Fine Young Cannibals’ “She Drives Me Crazy” Has The Expected Effect


This month, to celebrate the Internet’s unbridled love for wallowing in nostalgia and even greater relishing of talking about why certain cultural artifacts are horrible, Sound of the City presents First Worsts, a series in which our writers remember the first time… they ever hated a song enough to call it The Worst. (And to be fair, we’re also going to see how these songs have stood the test of time.)

THE SONG: Fine Young Cannibals, “She Drives Me Crazy.”
THE YEAR: 1990.
THE REASON: It drove girls crazy.

It’s summer 1990, my mom has taken me on a Caribbean cruise, and the precocious, bouffant-haired Neil Patrick Harris has made my life hell. DoogieMania is in full effect and because I have more than a passing resemblance to Mr. Harris, I have become the focal point for hormonal preteen girls in every direction. The fact is, I’m 9 years old and, instead of icky girls, I like Teenage Mutant Ninja Turtles.

Because my mother likely wants time on her own, I keep finding myself deported to the youth group, faced with the heavy task of, gasp, making friends at, gasp again, dances. This is when I first noticed… the song, Fine Young Cannibals’ “She Drives Me Crazy.”

Fine Young Cannibals, “She Drives Me Crazy”

The Raw and the Cooked—the second album by the pop-rock trio consisting of two English Beat members and singer Roland Gift—came out in 1988; they released “She Drives Me Crazy” as a single the following year. In 1990, it is still getting ubiquitous play… especially on cruise ships. (A remix LP, The Raw and the Remix, was also released in 1990; it features a version by Native Tongues rapper Monie Love, where she rightfully declares, “I’m driving you crazy!”) And though I’ve probably heard the song countless times before, it is while clammy girl hands paw at mine in a wash of pink neon light that I realize—I just might hate this more than Neil Patrick Harris!

I don’t know if it’s Gift’s falsetto softly confessing, “I can’t stop… the way I feel,” or the persistence of “Woo-hooo!” after the chorus, but that song actually drives girls crazy. And in that regard, I can relate to Gift: each time a girl asks me to dance, she drives me crazy. And it’s everywhere. I hear it during the onboard scavenger hunt and even the dance party after formal night. Each part of the song, from its plinky cymbals and loud snares to the strummy guitar filler, makes my skin crawl, because it’s all working in tandem towards one thing that I’m just not ready for… romance.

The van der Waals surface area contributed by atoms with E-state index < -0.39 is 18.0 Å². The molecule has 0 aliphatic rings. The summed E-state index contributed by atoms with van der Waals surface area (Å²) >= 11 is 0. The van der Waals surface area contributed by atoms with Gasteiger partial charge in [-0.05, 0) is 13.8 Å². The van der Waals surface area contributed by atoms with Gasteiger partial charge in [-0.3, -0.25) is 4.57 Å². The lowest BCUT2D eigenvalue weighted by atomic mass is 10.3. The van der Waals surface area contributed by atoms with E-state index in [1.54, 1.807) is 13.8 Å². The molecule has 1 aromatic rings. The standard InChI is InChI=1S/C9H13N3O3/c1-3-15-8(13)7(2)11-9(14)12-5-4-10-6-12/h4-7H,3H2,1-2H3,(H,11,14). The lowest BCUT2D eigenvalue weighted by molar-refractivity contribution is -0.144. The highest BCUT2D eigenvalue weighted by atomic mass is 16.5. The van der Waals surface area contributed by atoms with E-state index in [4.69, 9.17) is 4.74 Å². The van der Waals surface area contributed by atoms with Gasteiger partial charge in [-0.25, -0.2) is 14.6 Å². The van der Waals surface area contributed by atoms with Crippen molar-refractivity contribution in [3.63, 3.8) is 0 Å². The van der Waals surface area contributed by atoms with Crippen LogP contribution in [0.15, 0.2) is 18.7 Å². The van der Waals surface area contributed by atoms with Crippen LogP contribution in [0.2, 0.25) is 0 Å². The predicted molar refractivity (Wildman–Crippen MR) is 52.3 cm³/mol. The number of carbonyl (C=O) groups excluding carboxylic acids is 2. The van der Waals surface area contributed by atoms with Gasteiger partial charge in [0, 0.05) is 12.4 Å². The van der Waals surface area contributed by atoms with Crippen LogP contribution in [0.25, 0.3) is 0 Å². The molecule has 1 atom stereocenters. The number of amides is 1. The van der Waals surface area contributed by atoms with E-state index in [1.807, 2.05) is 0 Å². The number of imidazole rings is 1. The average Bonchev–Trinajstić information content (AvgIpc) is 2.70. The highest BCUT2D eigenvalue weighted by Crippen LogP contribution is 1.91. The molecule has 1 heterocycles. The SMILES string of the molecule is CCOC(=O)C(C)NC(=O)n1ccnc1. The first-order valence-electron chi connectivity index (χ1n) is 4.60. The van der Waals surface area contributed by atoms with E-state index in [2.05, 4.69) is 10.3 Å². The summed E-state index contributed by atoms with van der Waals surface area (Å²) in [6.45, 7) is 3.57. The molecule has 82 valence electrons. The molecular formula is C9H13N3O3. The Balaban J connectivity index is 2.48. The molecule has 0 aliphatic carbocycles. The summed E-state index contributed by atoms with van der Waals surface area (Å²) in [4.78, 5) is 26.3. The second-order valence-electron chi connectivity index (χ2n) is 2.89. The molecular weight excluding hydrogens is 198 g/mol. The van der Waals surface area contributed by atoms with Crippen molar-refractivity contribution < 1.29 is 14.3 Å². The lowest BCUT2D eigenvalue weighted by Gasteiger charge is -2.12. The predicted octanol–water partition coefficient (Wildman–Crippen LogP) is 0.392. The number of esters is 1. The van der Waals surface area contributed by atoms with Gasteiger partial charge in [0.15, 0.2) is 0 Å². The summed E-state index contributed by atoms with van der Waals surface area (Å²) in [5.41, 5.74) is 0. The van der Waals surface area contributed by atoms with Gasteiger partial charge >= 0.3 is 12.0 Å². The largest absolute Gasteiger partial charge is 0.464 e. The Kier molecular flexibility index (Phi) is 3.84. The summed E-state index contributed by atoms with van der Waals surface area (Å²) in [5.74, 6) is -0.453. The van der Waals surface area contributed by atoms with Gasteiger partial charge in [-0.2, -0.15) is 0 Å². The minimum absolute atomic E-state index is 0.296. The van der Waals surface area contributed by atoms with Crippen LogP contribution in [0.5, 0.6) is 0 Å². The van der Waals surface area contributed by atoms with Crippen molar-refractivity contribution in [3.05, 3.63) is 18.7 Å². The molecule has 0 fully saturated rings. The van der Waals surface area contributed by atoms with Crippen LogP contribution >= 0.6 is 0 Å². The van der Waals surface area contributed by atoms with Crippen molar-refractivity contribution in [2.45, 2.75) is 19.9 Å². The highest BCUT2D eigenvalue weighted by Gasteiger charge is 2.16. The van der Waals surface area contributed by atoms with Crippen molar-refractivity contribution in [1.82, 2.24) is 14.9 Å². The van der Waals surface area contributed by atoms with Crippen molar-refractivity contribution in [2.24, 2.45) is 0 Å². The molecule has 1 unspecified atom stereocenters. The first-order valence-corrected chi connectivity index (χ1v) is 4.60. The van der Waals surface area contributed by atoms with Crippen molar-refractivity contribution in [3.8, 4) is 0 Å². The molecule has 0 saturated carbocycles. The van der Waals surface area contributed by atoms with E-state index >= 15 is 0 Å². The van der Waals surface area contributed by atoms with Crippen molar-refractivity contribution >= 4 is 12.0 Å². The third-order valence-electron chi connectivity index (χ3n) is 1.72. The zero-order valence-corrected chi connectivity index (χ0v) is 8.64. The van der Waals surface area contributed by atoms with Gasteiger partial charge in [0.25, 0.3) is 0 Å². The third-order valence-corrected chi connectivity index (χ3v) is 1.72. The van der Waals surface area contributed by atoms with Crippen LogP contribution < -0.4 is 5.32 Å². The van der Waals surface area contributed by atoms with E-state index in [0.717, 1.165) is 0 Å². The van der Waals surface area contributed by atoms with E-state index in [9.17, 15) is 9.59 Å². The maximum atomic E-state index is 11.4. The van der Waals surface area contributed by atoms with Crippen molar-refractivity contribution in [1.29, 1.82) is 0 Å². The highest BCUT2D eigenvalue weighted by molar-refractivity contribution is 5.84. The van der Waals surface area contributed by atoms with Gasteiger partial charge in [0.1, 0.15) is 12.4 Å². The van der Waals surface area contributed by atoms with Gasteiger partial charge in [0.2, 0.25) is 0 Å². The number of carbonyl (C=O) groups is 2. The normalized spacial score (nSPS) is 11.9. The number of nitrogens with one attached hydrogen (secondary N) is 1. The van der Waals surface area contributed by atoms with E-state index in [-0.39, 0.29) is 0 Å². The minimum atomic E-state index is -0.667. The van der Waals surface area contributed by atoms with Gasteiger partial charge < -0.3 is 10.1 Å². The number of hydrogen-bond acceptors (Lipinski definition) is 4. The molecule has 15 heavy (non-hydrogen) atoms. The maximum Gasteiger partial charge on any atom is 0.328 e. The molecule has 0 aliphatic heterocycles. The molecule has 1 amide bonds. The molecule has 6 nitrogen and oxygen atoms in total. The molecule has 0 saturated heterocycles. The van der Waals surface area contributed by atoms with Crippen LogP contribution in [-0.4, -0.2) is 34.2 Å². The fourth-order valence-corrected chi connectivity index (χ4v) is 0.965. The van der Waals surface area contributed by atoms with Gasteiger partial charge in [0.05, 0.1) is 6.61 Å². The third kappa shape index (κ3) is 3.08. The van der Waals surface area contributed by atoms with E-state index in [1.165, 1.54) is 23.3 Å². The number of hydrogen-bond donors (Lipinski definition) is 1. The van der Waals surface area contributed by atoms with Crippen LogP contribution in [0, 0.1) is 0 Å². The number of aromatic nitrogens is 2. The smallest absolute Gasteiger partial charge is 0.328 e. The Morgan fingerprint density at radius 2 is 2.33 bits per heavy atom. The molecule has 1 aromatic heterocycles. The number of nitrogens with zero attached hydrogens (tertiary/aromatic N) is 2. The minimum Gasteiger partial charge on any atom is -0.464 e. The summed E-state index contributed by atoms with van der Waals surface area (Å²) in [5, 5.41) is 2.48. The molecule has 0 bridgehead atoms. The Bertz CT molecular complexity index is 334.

I love Neil Patrick Harris. He’s hilarious in the Harold and Kumar movies, he plays the funniest character on How I Met Your Mother, and he’s a great Tonys host. It’s also easier to like him because I no longer look like him, though I’d kill to look as good as he does in a suit. As for myself, I got over my aversion toward romance and the opposite sex (by my early teens, thank you) and am now happily married.

In regards to “She Drives Me Crazy,” I’ve come to terms with my loathing (although as far as Fine Young Cannibals go, I’ll gladly take “Good Thing” over “Crazy”). I eventually embraced the song’s cheesiness and now I kind of like the things I used to hate about it. One thing that helped me get over my hatred is a 1994 video of the Muppets, Ozzy Osbourne, Paul Reiser, Phil Collins, Dick Clark, Gilbert Gottfried and others dorking out to the song. Everyone is so comfortable in their corniness—how could you not like it?

The Muppets and friends, “She Drives Me Crazy”

The interplay between the riff and the drums is instantly recognizable, and Gift’s lyrics have a certain emotionally damaged sadness about them. In 1989, Spin‘s Peter Johnson said, “for a love song [it] is neither specific nor evocative,” while praising how Gift can sing “almost vacant” lyrics and still sound convincing. And its convincing nature is what made the song a hit: you get wrapped up in it.

If my wife—or, hell, even Neil Patrick Harris—wants to cut a rug to “She Drives Me Crazy” sometime, I have an open dance card. Just don’t mind me wincing a little during the “woo-hooo!” section.